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By Dawson Eifert

Stay at home: That’s the emerging message as COVID-19 has taken hold in 49 states, disrupting travelers and the travel industry. For local businesses, the fallout has been immediate.

On March 10, Whatcom County confirmed its first case of COVID-19, the illness caused by the novel coronavirus. Within days, local colleges moved courses online and students began preparing for disruptions to their plans for spring break and beyond.

“I was looking forward to traveling to Europe all quarter and now it’s canceled,” fourth-year Western student Mackenzie Taylor said.

On March 11, President Trump suspended travel to Europe for 30 days, which has forced the cancellation of some travel abroad programs during Western’s spring quarter. As another indication of seriousness, members of the armed services have been prohibited from traveling within the United States. Popular destinations and service providers, including all of The Walt Disney Company’s theme parks and cruises, have been shuttered.

Katie Swanson of KS Travel and Cruise in Bellingham has faced a flood of concerns from her clients. 

“I have a client who canceled because of the virus today,” Swanson said on Wednesday. “I also have a client who has a cruise all the way in October who is worried about cancelling too.”

It’s been a concerning couple of days for her business as COVID-19 has continued to make headlines.

Although it is too early to predict the long-term effects of the virus, efforts to contain it, and the public’s mindset on the travel industry, Swanson understands her clients’ concerns.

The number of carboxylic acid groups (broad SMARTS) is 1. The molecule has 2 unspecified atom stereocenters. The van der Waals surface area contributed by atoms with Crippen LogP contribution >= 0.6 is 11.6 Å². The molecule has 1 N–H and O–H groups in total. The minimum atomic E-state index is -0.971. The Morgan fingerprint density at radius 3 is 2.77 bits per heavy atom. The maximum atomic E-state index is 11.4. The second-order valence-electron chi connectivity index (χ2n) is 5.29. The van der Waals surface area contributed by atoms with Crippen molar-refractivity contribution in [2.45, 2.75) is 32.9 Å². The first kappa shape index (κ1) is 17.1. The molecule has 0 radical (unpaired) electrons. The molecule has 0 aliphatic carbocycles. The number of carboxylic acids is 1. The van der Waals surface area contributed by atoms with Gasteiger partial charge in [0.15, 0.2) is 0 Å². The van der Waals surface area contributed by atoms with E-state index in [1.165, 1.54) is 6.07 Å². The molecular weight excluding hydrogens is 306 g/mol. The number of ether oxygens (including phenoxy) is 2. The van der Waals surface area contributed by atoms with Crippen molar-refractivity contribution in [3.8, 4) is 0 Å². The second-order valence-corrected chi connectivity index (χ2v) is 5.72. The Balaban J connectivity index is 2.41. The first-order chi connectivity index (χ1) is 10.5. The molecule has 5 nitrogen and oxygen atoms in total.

“I was just in Bhutan, and I managed to leave right before they closed their borders,” Swanson said. “It’s all pretty crazy.”

Robin Gilster, the founder of Bellingham Travel and Cruise, says the virus has wreaked havoc with her customers’ plans and trips.

“It’s our elderly customers who we are the most worried about,” Gilster said.

Although information about COVID-19 is still emerging, early data suggests that people over 60 are at particular risk.

Swanson agreed: “Most of my clients go on cruises, and most of my clients are elderly, so it hasn’t been great.”

While students and other young adults who might jump at plummeting ticket prices aren’t at a large risk, according to the Center for Disease Control and Prevention, the real concern lies in bringing COVID-19 back home and infecting others who may be at a higher risk.

“People are getting quarantined, like in Italy, and travelers from around the world are getting stuck,” Gilster said. “Things are changing rapidly.”

Related story: Travel decisions in the time of COVID-19

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